I really enjoyed this book. I didn't care for the personalized writing as much as I did the pictures. This would be a great book for anyone interested in "how they used to do it." I definitely learned about some items and ways of doing things that I did not know about before. I think a lot of this type of knowledge does become "forgotten" and it's wonderful that Mr. Seymour has gone to the trouble of compiling it for us to enjoy.
May 06, 2008 rated it liked it
I have to second anther reviewers idea that this book is about forgotten household TOOLS, and not the crafts. It was a fascinating overview on what tools were used in everyday life a century ago, almost like a museum in a book. But there was not even any cursory description of crafts, per se. It's the everyday and mundane that gets lost as life and technology advances, so I'm glad the author took the time to document this facet of life.
May 12, 2011 rated it liked it
Shelves: non-fiction
This book was an interesting look at many household chores of yesteryear and the tools and implements used for those tasks. The amount of work involved in keeping a home in good order was amazing and I certainly felt glad that I live in these times. However, there is also a sense of loss - loss of many of these old-time skills that few today can still do with the finesse and pride of not so long ago.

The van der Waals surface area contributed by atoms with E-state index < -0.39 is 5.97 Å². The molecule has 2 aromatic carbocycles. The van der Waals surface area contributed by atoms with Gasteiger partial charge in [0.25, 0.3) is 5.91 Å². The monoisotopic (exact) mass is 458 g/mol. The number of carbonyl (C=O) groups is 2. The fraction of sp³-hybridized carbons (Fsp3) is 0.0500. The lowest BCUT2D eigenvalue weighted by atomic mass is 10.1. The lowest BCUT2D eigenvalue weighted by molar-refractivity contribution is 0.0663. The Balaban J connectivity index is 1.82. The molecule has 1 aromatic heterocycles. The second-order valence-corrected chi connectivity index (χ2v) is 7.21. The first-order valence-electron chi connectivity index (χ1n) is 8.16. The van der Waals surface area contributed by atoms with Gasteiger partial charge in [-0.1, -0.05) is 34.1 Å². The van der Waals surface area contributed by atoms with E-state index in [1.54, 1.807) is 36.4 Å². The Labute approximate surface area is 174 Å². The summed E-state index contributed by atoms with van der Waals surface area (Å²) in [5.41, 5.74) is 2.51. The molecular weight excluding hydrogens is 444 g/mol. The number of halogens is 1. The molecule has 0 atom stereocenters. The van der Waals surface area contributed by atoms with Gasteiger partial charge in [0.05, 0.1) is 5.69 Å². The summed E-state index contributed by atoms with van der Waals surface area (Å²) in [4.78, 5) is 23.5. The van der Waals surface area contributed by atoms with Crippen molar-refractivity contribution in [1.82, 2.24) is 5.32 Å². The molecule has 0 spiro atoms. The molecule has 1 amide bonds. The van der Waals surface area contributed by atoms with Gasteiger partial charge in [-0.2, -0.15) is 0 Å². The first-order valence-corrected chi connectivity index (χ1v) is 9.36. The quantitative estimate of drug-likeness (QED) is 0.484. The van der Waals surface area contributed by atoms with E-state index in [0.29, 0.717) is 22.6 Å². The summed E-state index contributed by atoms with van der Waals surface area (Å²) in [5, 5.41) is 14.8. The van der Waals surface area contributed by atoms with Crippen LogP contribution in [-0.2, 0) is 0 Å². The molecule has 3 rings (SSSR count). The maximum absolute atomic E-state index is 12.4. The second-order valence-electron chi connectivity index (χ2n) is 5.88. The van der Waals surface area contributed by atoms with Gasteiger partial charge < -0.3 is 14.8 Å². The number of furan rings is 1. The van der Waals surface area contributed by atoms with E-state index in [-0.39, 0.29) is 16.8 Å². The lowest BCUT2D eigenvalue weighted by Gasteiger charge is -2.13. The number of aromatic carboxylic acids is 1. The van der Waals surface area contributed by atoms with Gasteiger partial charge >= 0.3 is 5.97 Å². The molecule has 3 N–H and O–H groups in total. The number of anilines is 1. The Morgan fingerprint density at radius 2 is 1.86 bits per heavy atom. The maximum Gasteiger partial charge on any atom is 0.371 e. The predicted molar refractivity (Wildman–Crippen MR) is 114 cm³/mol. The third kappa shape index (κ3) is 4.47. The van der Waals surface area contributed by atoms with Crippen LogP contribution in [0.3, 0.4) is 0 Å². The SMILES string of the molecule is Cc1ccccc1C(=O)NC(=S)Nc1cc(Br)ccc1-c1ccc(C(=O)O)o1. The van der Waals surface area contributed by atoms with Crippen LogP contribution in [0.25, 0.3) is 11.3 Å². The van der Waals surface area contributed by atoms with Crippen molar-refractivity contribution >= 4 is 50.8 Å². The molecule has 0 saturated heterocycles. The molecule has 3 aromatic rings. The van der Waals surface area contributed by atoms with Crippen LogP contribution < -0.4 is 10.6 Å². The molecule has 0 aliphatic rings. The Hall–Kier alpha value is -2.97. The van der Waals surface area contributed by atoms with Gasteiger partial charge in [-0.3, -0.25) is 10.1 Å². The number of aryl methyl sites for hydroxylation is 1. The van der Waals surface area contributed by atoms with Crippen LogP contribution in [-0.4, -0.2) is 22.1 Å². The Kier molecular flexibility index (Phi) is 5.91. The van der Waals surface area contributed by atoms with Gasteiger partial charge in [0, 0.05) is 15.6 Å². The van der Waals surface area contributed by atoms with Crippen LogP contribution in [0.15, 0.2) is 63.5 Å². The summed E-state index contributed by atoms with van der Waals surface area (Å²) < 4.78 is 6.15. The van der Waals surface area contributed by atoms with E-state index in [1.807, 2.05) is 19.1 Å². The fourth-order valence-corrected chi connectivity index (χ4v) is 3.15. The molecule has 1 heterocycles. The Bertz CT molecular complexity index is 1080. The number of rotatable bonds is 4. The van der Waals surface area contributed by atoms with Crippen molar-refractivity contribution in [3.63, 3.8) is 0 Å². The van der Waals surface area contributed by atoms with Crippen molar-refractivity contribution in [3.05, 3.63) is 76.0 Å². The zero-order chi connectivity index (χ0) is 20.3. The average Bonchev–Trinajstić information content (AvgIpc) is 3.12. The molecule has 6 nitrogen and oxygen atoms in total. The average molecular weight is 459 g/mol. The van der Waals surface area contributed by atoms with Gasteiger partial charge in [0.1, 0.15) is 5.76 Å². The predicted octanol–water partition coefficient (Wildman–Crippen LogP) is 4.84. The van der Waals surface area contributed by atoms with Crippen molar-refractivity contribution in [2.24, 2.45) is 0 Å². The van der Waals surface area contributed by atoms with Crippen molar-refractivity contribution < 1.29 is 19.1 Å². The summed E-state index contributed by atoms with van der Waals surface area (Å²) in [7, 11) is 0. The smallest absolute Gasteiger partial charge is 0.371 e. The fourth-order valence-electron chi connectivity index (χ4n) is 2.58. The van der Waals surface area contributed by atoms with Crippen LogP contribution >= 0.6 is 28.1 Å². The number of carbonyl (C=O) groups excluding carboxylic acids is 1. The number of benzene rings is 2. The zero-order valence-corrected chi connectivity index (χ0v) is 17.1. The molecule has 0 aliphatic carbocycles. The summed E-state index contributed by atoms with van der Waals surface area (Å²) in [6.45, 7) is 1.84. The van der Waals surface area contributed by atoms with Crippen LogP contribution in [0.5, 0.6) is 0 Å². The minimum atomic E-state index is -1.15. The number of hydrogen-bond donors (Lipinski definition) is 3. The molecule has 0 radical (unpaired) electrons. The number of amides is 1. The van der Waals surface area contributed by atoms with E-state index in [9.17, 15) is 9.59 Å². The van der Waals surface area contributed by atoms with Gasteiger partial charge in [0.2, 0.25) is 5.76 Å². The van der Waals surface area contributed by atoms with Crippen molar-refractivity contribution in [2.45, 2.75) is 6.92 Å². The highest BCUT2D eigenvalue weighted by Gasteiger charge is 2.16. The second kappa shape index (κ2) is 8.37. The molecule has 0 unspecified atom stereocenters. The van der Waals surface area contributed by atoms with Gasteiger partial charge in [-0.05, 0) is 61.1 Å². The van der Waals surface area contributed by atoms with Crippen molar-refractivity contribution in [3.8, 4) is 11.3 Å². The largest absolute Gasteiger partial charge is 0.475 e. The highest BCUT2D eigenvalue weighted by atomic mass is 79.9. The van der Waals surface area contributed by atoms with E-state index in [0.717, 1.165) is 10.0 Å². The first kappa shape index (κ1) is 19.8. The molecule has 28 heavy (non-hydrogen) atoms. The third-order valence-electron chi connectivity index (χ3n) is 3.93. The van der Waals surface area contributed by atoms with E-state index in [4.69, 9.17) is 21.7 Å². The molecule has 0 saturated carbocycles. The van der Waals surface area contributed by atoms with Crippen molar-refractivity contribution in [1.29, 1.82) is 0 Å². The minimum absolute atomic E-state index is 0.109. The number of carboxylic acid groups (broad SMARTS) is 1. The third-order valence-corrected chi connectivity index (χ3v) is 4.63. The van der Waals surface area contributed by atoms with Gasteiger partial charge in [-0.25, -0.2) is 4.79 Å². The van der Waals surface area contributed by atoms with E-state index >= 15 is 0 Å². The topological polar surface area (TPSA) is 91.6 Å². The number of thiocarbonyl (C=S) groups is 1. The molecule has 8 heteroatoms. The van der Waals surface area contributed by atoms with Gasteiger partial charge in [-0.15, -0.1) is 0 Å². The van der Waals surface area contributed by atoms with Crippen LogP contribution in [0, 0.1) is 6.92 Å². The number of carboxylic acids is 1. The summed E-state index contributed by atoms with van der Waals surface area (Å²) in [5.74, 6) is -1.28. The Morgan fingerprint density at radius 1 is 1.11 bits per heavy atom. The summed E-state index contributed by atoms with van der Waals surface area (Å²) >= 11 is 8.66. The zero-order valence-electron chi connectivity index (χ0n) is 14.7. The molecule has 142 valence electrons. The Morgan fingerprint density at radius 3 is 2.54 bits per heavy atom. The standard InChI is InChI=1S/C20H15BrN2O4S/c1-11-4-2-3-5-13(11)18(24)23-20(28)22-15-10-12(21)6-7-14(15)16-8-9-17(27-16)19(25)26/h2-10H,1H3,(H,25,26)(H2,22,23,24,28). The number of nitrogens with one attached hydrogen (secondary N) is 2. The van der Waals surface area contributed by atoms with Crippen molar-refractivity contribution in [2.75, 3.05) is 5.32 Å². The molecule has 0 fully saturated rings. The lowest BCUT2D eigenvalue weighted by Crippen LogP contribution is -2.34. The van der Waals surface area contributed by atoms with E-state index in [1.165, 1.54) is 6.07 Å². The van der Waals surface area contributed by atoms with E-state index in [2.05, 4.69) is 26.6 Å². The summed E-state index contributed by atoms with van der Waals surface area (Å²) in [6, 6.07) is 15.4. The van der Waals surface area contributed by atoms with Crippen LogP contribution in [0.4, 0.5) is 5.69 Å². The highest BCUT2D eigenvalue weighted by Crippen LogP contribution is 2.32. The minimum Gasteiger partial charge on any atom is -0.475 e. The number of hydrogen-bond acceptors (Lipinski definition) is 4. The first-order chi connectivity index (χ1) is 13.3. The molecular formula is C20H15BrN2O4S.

Not what I expected the book to be about (I wanted something I could inspire the Scouts with as none of them are very 'crafty') but for myself I found it a truly lovely book with great descriptions and wonderful illustrations explaining about 'old' crafts. I keep dipping into it to learn something more.
The title should have "...of Great Britain" tacked on at the end. The author writes in a patronizing mixture of sexist, rose-glassed nostalgia for When Men Were Real Men, Women Were Real Women, And People Did Real Work, and some classic Noble-Savage tropes. The sole redeeming feature of this book is the lavish illustrations and diagrams of how things are done.
A sampler platter of arts and crafts that are near to dying out in the Western world. Some won't like Mr Seymour's smug, holier than thou attitude and commentary, but the pictures are interesting, and it sheds light on how things have changed in the scant century or so since industrialization became the norm on Earth. It's a quick read, with lots of pictures and a less than dense writing style.
Teresa Russell
I picked up this book expecting to find a little more about textiles, sewing, embroidery and other crafts. There wasn't much but what there was, I found very interesting, historic and helpful. I had no intention of reading the book entirely, just the parts that interested me. I borrowed it from my local library.
Aug 14, 2012 rated it liked it
At first I thought this book was going to teach me how to do things, but the author really just talked about how things were done – not step-by-step instructions – when he was younger. I really enjoyed the personal vignettes about his family and childhood, and of course I learned a lot about what it was like growing up in the early 1900s.
Jan 10, 2016 rated it really liked it  ·  review of another edition
Why would one of the best boat builder, Harry King of Pinn Hill, ask for his work less then the average boat builder?

This book is more about the people doing the old, last crafts, then the crafts themselves. I bought it because of my interest to old and lost crafts but really liked it for the insight it provides into the life of the ones exercising this crafts.